Tree nursery near Snitterfield to play key role in Warwickshire climate change fight
Councillors agreed to use £140,000 from the Climate Change Action Fund for the project, with a commitment to plant 566,000 trees across the county over the next eight years.
It is expected that the planting programme will be carried out by a combination of county, district and borough councils, along with private sector organisations and volunteer groups.
A report considered by last Thursday’s cabinet meeting said: “Regardless of who plants the trees or how they are funded it is clear that the most cost-effective way to acquire these trees is by establishing a tree nursery which would become self-funding from the sale of trees.
“Additionally, a tree nursery would have added benefits including the ability to grow specific varieties that thrive in Warwickshire and are resistant to pests and disease, have a low carbon footprint from reduced transport and the potential for the development of arboriculturist apprentices.
"The proposal utilises existing forestry team expertise and resources, the repurpose of WCC-owned agricultural land and compost generated from the county’s waste team.”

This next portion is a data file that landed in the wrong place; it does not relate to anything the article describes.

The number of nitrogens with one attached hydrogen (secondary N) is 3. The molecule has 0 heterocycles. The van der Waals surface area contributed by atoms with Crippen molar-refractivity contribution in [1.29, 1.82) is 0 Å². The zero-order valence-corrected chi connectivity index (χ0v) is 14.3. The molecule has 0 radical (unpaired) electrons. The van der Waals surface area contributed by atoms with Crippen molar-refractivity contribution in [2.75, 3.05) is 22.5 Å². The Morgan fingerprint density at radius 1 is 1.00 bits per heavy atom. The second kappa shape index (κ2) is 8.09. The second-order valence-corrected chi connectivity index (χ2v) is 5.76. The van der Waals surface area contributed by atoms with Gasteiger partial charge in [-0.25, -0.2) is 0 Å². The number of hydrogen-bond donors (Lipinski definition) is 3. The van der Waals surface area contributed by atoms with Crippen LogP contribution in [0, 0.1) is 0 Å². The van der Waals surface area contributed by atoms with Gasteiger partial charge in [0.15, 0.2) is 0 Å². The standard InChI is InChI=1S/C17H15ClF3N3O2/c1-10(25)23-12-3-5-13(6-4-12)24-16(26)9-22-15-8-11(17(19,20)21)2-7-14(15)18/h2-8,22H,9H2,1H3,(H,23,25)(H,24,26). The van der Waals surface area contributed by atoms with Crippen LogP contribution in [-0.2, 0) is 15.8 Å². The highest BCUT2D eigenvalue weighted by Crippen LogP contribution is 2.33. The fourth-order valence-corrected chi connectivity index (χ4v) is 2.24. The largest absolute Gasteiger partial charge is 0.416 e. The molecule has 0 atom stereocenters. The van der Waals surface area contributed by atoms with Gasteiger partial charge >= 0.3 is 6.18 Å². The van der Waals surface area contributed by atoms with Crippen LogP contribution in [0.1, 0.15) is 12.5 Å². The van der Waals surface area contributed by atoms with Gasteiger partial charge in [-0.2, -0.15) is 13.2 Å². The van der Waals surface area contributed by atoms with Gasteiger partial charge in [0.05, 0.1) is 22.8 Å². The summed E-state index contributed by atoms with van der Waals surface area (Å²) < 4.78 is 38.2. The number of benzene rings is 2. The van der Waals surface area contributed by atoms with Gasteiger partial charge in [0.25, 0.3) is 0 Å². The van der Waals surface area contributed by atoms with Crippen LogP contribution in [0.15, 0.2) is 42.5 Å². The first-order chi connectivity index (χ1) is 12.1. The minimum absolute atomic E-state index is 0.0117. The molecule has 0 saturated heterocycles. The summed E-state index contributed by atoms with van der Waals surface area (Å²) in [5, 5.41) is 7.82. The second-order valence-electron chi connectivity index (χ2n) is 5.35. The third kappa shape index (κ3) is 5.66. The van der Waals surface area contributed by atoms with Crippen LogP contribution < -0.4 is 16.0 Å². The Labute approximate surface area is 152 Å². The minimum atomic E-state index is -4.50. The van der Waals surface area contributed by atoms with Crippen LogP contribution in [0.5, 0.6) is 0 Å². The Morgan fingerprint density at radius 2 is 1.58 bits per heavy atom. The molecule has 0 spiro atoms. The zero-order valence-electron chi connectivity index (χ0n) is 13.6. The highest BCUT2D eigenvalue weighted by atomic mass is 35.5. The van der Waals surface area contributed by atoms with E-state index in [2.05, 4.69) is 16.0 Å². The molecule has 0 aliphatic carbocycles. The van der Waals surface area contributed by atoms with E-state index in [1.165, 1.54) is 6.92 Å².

Five sites were looked at but the one at Heath End, near Snitterfield, was considered the most suitable as it had the best soil, elevation and existing barns and other buildings. The site has a water supply, as well as a stream which can be used for irrigation and it is ideally placed within the county for easy access to the road system.
Cllr Heather Timms (Con, Earl Craven) the portfolio holder for environment, climate and culture, said: “We have a commitment in Warwickshire to plant a tree for every resident. Currently there are very few tree nurseries within the UK and most of the trees are imported from Europe.
“The hope is that we can at least supply our own trees and hopefully be able to supply trees to other local authorities who have similar commitments.”
A Forestry Commission grant of £22,000 has also been secured to help meet set-up costs and it is anticipated the project will have paid for itself within three years.